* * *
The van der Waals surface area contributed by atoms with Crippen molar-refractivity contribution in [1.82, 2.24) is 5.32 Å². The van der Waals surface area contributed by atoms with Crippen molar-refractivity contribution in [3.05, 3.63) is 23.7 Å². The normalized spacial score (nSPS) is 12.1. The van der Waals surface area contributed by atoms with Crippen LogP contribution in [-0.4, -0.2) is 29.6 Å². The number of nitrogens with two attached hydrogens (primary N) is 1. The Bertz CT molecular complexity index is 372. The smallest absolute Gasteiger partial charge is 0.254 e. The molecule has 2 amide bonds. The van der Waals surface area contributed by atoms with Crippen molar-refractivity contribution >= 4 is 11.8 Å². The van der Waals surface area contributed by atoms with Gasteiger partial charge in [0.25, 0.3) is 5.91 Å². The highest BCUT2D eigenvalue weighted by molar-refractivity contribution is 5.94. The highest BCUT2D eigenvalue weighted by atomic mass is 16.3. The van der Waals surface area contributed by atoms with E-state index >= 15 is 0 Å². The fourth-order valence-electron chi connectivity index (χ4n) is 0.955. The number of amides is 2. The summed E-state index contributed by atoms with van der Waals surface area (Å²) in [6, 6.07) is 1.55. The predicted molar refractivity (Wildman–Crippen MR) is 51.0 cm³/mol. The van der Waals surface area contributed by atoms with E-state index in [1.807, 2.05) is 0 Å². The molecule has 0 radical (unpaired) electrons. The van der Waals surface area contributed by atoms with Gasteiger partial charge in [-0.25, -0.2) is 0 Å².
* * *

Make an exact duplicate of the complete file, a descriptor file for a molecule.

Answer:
The van der Waals surface area contributed by atoms with Crippen molar-refractivity contribution in [1.82, 2.24) is 5.32 Å². The van der Waals surface area contributed by atoms with Crippen molar-refractivity contribution in [3.05, 3.63) is 23.7 Å². The normalized spacial score (nSPS) is 12.1. The van der Waals surface area contributed by atoms with Crippen LogP contribution in [-0.4, -0.2) is 29.6 Å². The number of nitrogens with two attached hydrogens (primary N) is 1. The Bertz CT molecular complexity index is 372. The smallest absolute Gasteiger partial charge is 0.254 e. The molecule has 2 amide bonds. The van der Waals surface area contributed by atoms with Crippen molar-refractivity contribution >= 4 is 11.8 Å². The van der Waals surface area contributed by atoms with Gasteiger partial charge in [0.25, 0.3) is 5.91 Å². The highest BCUT2D eigenvalue weighted by molar-refractivity contribution is 5.94. The highest BCUT2D eigenvalue weighted by atomic mass is 16.3. The van der Waals surface area contributed by atoms with E-state index >= 15 is 0 Å². The fourth-order valence-electron chi connectivity index (χ4n) is 0.955. The number of amides is 2. The summed E-state index contributed by atoms with van der Waals surface area (Å²) in [6, 6.07) is 1.55. The predicted molar refractivity (Wildman–Crippen MR) is 51.0 cm³/mol. The van der Waals surface area contributed by atoms with E-state index in [1.807, 2.05) is 0 Å². The molecule has 0 radical (unpaired) electrons. The van der Waals surface area contributed by atoms with Gasteiger partial charge in [-0.25, -0.2) is 0 Å².